Issue: Genetically engineered coral has been created by a team at America’s Stanford University, in a project they hope will serve as a “blueprint” for future coral conservation.
About the project
For the first time, researchers were able to apply a unique tool called CRISPRCas9 to edit coral genes. In the future they hope to identify genes involved in coral survival, especially those that help them tolerate the rising temperatures that have led to catastrophic reef “die-offs”.
What is Genetic Engineering?
Genetic engineering, also called genetic modification or genetic manipulation, is the direct manipulation of an organism’s genes using biotechnology. It is a set of technologies used to change the genetic makeup of cells, including the transfer of genes within and across species boundaries to produce improved or novel organisms. New DNA is obtained by either isolating or copying the genetic material of interest using recombinant DNA methods or by artificially synthesizing the DNA. A construct is usually created and used to insert this DNA into the host organism. The first recombinant DNA molecule was made by Paul Berg in 1972 by combining DNA from the monkey virus SV40 with the lambda virus. As well as inserting genes, the process can be used to remove, or “knock out”, genes. The new DNA can be inserted randomly, or targeted to a specific part of the genome.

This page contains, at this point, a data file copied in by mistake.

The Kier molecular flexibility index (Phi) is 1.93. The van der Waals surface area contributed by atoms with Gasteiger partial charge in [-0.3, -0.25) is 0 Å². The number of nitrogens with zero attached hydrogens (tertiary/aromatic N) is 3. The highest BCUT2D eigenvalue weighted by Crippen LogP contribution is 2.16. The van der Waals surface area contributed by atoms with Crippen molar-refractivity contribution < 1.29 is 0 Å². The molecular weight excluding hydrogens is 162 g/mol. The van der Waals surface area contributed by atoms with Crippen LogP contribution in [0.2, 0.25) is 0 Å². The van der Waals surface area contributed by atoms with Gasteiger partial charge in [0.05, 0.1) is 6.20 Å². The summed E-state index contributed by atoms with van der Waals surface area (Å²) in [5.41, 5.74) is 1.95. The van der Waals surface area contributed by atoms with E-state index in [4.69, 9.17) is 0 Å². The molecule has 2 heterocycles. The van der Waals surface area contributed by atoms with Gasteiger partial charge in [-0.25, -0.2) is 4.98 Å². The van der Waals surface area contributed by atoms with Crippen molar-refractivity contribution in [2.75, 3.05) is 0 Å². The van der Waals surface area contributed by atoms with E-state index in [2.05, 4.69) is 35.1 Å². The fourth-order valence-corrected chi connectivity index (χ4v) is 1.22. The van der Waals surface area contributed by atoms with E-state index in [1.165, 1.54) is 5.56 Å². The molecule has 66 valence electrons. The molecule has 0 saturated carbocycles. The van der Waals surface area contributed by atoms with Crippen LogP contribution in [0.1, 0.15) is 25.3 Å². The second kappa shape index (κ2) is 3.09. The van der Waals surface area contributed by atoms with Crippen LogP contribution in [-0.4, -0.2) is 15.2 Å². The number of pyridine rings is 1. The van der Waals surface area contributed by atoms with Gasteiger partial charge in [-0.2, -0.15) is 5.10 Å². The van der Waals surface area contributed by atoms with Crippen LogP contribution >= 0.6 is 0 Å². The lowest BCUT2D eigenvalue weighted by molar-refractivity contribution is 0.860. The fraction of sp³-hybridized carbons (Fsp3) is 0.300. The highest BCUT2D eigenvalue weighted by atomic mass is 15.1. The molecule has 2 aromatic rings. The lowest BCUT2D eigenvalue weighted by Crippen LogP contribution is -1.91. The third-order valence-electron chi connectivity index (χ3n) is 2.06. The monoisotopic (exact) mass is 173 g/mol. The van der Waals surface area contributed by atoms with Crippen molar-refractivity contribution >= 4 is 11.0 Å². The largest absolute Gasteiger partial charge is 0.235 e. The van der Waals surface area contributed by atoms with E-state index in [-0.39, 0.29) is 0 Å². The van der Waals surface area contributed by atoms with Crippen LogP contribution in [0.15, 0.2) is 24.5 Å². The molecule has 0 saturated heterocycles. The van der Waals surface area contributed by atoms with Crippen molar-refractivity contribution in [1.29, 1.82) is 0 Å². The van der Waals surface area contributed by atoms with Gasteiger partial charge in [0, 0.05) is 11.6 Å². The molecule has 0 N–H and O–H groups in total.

An organism that is generated through genetic engineering is considered to be genetically modified (GM) and the resulting entity is a genetically modified organism (GMO). The first GMO was a bacterium generated by Herbert Boyer and Stanley Cohen in 1973. Rudolf Jaenisch created the first GM animal when he inserted foreign DNA into a mouse in 1974.